10. The Committee is deeply concerned about the numerous, ongoing credible and consistent allegations, corroborated by the Special Rapporteur on torture in his report (A/HRC/7/3/Add.7) and other sources, of routine and widespread use of torture and ill-treatment of suspects in police custody, especially to extract confessions or information to be used in criminal proceedings. Furthermore, there are insufficient legal safeguards for detainees, including:
(a) Failure to bring detainees promptly before a judge, thus keeping them in prolonged police custody for up to 61 days;
(b) Absence of systematic registration of all detainees, including juveniles, and failure to keep records of all periods of pretrial detention;
(c) Restricted access to lawyers and independent doctors and failure to notify detainees of their rights at the time of detention, including their rights to contact family members (arts. 2, 10 and 11).
As a matter of urgency, the State party should take immediate steps to prevent acts of torture and ill-treatment throughout the country and to announce a zero-tolerance policy on any ill-treatment or torture by State officials.
As part of this, the State party should implement effective measures promptly to ensure that all detained suspects are afforded, in practice, all fundamental legal safeguards during their detention. These include, in particular, the right to have access to a lawyer and an independent medical examination, to notify a relative, and to be informed of their rights at the time of detention, including about the charges laid against them, as well as to appear before a judge within a time limit in accordance with international standards. The State party should also ensure that all suspects under criminal investigation are registered, especially children.
The State party should also reinforce its training programmes for all law enforcement personnel, including all members of the judiciary and prosecutors, on the absolute prohibition of torture, as the State party is obliged to carry out such training under the Convention. Furthermore, it should keep under systematic review interrogation rules, instructions, methods and practices with a view to preventing cases of torture.
Disproportionate use of force and widespread torture during military operations
11. The Committee is also deeply concerned about numerous, ongoing credible and consistent allegations, corroborated by the report of the Special Rapporteur on torture and other sources, of the routine and disproportionate use of force and widespread torture and other cruel, inhuman and degrading treatment or punishment by members of the security and police forces, including by members of the armed forces, mobile police units (“Brimob”) and paramilitary groups during military and “sweep” operations, especially in Papua, Aceh and in other provinces where there have been armed conflicts (arts. 2, 10 and 11).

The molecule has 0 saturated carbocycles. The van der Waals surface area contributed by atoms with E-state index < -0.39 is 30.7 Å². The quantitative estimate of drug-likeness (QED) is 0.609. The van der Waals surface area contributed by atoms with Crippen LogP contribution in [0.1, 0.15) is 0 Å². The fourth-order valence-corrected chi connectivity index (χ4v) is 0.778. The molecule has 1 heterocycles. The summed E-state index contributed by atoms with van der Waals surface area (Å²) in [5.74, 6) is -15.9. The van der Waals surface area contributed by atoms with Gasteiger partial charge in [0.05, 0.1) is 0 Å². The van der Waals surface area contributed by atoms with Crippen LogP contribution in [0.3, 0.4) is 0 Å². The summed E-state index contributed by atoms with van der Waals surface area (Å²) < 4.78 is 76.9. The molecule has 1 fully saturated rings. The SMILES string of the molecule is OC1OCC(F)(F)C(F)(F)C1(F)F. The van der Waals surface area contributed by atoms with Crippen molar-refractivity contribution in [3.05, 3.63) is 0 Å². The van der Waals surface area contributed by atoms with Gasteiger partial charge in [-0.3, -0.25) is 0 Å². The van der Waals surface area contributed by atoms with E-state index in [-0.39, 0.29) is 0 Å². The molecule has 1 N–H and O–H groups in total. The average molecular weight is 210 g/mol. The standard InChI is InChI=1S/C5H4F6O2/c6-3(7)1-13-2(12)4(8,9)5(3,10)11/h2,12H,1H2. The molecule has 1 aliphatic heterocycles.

The State party should take all necessary measures promptly to prevent security and police forces from using disproportionate force and/or torture during military operations, especially against children.
The State party should implement effective measures promptly to ensure that all persons are afforded all fundamental legal safeguards during their detention. These include, in particular, training programmes for all military personnel on the absolute prohibition of torture. The State party should also ensure that all persons detained during military operations are always registered.
12. The Committee is deeply concerned that credible allegations of torture and/or ill-treatment committed by law enforcement, military and intelligence services personnel are seldom investigated and prosecuted and that perpetrators are either rarely convicted or sentenced to lenient penalties that are not in accordance with the grave nature of their crimes. The Committee reiterates its grave concerns over the climate of impunity for perpetrators of acts of torture, including military, police and other State officials, particularly those holding senior positions who are alleged to have planned, commanded or perpetrated acts of torture. It notes with regret that no State official alleged to have perpetrated torture has been found guilty, as confirmed by the Special Rapporteur on torture (arts. 2 and 12).